Remainers must realise that accusing Vote Leave of “cheating” won’t undo Brexit

Regardless of how we reached Brexit, the referendum result has three powerful guarantors.

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Brexit cancelled? Yesterday’s claim from Cambridge Analytica whistleblower Chris Wylie that the Leave campaign won by “cheating” has some Remainers calling for a second vote and others hoping that the result can simply be overturned by Parliament.

Did the Leave campaign cheat? The problem is that British electoral law is based on a series of fictions, and both sides did what they could to maximise the electoral bang they got for the financial buck. If Vote Leave or any of the other Brexit campaigns ended up on the wrong side of the law, then they should face the subsequent consequences. But no Remainer should kid themselves that their side wasn't up to similar tricks.

In any case, the egregious behaviour on the Vote Leave side – promising a liberal Brexit here, a close-the-gates Brexit there, an ultra-capitalist Leave vote to one person and a Bennite Brexit to another – was well within the rules and didn't require a helping hand from Cambridge Analytica or anyone else.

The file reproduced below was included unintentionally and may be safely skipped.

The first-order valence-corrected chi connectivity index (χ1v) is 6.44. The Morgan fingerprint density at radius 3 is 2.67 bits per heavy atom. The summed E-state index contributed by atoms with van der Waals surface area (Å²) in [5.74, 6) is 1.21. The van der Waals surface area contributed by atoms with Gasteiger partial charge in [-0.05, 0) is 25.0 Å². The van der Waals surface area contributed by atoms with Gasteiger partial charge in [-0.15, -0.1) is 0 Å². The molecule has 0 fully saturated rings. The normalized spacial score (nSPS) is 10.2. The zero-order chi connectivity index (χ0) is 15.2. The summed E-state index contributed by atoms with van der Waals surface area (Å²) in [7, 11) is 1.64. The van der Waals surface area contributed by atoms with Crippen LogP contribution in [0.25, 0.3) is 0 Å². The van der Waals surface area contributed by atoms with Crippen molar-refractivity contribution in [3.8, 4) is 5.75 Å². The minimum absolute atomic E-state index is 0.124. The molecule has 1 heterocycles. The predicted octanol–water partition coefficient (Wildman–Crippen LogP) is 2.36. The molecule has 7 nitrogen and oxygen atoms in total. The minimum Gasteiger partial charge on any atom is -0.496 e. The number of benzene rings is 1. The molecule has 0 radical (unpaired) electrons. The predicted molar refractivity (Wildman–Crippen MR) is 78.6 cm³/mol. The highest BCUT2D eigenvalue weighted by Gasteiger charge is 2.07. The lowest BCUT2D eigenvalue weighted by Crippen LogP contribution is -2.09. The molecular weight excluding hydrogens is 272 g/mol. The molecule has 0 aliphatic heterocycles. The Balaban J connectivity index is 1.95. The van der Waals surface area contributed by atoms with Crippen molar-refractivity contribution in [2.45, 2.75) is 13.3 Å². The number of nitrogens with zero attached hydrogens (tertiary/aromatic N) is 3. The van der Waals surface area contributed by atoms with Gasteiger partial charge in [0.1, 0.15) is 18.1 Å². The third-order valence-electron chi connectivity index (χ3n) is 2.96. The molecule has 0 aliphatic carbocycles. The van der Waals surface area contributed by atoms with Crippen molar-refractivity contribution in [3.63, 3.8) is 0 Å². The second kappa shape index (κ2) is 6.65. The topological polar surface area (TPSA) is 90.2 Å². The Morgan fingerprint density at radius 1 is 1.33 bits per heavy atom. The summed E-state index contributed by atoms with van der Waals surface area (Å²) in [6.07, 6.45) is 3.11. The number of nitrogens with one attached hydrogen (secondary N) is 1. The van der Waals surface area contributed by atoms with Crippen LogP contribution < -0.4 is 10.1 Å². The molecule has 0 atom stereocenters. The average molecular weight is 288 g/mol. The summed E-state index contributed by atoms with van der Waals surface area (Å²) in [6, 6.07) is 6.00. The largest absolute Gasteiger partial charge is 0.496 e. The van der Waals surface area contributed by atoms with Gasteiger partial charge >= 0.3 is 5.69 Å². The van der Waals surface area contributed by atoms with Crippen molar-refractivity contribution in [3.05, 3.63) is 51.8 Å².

The forces that buried the Remain campaign – a hostile press and four decades of Euroscepticism mood music – haven't gone away and, bluntly put, some Remain campaigners would be better off if they tried to address the problem rather than treating the referendum defeat as a minor speedbump that can be sued out of existence.

Regardless of how we reached Brexit, the referendum result has three powerful guarantors: the first is the Conservative backbench, the second is the Labour frontbench and the third, and most important, is public opinion. One campaign that understands that is Best for Britain, which will today unveil a series of posters designed to encourage people to think again. Whether or not the posters work, they're are a better approach for Remainers than believing that talking about dirty tricks or legal loopholes will undo Brexit.

Stephen Bush is political editor of the New Statesman. His daily briefing, Morning Call, provides a quick and essential guide to domestic and global politics.